Are there telltale signs?
BPD is a difficult illness that impacts nearly 1.6% of adults in the United States. That stat may seem small, but probably fails to represent the entire BPD population, says Behary. BPD can be difficult to diagnose because many of the symptoms overlap with other mental illnesses such as depression, bipolar, and narcissistic personality disorder. Plus, borderline happens along a spectrum. “At one end there’s a very low-functioning individual, who can barely manage day-to-day life, and at the other is someone who’s very high functioning,” Behary says. People may spend their entire lives unaware they have a mental illness, and never seek resources to ease some of their struggles.
But there are some major red flags. Based on the latest diagnostic model in the DSM-V, here are the signs you or someone you know might have BPD.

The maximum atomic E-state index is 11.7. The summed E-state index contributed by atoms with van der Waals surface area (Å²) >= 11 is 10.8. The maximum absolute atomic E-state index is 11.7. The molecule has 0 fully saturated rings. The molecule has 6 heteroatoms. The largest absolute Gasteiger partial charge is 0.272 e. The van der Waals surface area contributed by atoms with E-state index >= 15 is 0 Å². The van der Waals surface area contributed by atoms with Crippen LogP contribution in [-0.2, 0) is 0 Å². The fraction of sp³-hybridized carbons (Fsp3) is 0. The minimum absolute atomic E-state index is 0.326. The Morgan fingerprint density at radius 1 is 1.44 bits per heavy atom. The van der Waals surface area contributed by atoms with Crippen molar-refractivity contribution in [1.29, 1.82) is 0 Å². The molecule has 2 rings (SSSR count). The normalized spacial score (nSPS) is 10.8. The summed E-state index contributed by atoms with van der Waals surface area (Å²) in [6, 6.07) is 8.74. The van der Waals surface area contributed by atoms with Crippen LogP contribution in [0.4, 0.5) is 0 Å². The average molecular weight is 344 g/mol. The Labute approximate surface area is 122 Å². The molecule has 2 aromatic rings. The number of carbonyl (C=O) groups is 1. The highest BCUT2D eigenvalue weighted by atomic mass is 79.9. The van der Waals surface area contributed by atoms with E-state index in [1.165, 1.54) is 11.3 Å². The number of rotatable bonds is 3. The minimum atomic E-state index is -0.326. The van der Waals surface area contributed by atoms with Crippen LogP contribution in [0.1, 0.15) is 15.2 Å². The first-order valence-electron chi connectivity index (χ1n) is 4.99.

Symptom: Low self-esteem
We all have an internal critic, but people with BPD struggle constantly with overwhelming self-doubt. These individuals have an incredibly unstable self-esteem, so they rely heavily on external praise and approval to help define their identity, Dr. Oldham says. “Underneath that, there’s a sense of inferiority and incompleteness,” he says. People with BPD may even copy others’ actions and behaviors, because “their ability to be independent and autonomous is very impaired.”
Symptom: Avoiding thinking about the future
Don’t know where you see yourself in five years? While you certainly don’t need to have your entire life mapped out, most people have at least vague aspirations and plans. People who have BPD often lack any sort of self-direction “There’s very little sense of knowing what you want out of life or what you want to work toward,” Dr. Oldham says.